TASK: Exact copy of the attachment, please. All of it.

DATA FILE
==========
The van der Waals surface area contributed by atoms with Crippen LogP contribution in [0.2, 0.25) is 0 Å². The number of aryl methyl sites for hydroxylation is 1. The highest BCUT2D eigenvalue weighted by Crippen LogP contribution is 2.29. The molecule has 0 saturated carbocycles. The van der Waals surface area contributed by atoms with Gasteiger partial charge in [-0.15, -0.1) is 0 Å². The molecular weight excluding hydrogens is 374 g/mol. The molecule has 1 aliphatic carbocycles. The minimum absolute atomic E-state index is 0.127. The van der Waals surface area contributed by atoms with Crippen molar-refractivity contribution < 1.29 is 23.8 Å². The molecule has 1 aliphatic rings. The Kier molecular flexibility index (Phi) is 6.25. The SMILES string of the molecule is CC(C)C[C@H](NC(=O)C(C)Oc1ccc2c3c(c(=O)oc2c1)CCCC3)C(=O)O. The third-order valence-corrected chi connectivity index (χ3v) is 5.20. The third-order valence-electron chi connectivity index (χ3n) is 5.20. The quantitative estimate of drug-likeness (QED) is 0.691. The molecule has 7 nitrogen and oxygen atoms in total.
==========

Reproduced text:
The van der Waals surface area contributed by atoms with Crippen LogP contribution in [0.2, 0.25) is 0 Å². The number of aryl methyl sites for hydroxylation is 1. The highest BCUT2D eigenvalue weighted by Crippen LogP contribution is 2.29. The molecule has 0 saturated carbocycles. The van der Waals surface area contributed by atoms with Gasteiger partial charge in [-0.15, -0.1) is 0 Å². The molecular weight excluding hydrogens is 374 g/mol. The molecule has 1 aliphatic carbocycles. The minimum absolute atomic E-state index is 0.127. The van der Waals surface area contributed by atoms with Crippen molar-refractivity contribution < 1.29 is 23.8 Å². The molecule has 1 aliphatic rings. The Kier molecular flexibility index (Phi) is 6.25. The SMILES string of the molecule is CC(C)C[C@H](NC(=O)C(C)Oc1ccc2c3c(c(=O)oc2c1)CCCC3)C(=O)O. The third-order valence-corrected chi connectivity index (χ3v) is 5.20. The third-order valence-electron chi connectivity index (χ3n) is 5.20. The quantitative estimate of drug-likeness (QED) is 0.691. The molecule has 7 nitrogen and oxygen atoms in total.